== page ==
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Time-to-Adoption Horizon: Two to Three Years

Mobile Broadband

Mobile devices have come a long way in the past few years. From portable (if bulky) telephones they became slim little cameras, audio recorders, digital video recorders, pocket datebooks, photo albums, and music players. Now they are video players, web browsers, document editors, news readers, and more. The technology and infrastructure have developed to the point where mobile devices are becoming essential tools, bringing the whole of the Internet and all your social connections to the palm of your hand.
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  • Mobile teaching and learning continue to grow with regard to the level of interest, but actual applications remain frustratingly beyond reach. We need examples, models, toolkits, etc. (Holly Willis)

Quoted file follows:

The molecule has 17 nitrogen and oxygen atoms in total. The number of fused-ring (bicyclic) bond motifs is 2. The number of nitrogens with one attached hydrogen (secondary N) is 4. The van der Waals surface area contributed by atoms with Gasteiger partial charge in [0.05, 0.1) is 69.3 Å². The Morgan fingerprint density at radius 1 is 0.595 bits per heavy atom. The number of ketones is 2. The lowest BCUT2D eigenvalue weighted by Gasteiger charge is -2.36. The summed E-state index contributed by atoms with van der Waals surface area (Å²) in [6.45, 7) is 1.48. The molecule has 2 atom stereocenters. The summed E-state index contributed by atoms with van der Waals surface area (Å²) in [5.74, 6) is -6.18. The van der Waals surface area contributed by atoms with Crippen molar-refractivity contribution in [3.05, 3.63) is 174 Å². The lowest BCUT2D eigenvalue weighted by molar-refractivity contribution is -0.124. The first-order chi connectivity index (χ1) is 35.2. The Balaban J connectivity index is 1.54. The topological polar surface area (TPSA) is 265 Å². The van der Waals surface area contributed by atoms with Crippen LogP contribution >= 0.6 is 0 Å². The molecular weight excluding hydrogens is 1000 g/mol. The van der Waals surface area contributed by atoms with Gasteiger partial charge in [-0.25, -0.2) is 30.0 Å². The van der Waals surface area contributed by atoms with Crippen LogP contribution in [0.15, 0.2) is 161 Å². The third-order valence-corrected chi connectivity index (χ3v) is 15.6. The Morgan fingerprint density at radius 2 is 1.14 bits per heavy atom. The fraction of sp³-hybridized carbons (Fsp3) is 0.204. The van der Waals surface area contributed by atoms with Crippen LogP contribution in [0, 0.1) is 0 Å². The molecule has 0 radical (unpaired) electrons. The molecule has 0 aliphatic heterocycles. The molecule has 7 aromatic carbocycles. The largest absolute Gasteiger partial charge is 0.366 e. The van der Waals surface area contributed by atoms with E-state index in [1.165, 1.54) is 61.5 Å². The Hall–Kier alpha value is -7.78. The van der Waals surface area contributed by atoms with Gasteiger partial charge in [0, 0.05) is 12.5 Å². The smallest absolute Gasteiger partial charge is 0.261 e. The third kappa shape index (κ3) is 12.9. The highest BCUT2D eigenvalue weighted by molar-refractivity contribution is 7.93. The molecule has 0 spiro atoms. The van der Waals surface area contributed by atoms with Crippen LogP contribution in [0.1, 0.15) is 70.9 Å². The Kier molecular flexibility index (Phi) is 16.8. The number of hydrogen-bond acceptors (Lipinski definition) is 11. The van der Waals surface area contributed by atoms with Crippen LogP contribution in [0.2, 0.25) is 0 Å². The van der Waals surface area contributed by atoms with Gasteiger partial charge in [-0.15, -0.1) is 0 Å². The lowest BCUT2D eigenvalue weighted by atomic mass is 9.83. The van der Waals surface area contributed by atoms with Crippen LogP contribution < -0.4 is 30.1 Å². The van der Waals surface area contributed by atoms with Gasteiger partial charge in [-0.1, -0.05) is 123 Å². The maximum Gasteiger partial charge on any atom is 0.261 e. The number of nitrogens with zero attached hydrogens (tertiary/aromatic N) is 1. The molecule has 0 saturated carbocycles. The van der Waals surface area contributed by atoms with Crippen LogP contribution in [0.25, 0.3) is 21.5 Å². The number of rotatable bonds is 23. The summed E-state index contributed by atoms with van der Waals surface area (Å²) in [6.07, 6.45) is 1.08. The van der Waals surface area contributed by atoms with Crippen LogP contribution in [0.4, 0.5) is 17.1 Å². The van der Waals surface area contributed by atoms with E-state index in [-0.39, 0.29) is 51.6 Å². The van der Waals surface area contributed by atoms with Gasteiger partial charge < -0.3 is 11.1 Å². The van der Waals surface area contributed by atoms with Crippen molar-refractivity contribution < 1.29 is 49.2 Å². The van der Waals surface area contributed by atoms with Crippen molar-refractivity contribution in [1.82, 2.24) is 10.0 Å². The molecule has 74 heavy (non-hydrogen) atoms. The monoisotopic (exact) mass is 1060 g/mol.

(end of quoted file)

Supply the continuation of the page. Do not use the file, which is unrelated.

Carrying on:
Data Mashups

Overlay the location of every Flickr photo tagged with “bluejay” on a map of the United States and see where people are finding blue jays (http://www.flickr.com/map). See Twitter updates from your geographical area (http://www.twittermap.com) or follow the global progress of the public stream (http://www.twittervision.com). Each of these applications is a mashup: a combination of data from multiple sources in a single tool. Mashups have been around for several years, but in recent months they have captured greater interest, due in part to a broader exposure from their integration with social networking systems like Facebook. While most current examples are focused on the integration of maps with a variety of data, it is not difficult to picture broad educational and scholarly applications for mashups.
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Time-to-Adoption Horizon: Four to Five Years

Collective Intelligence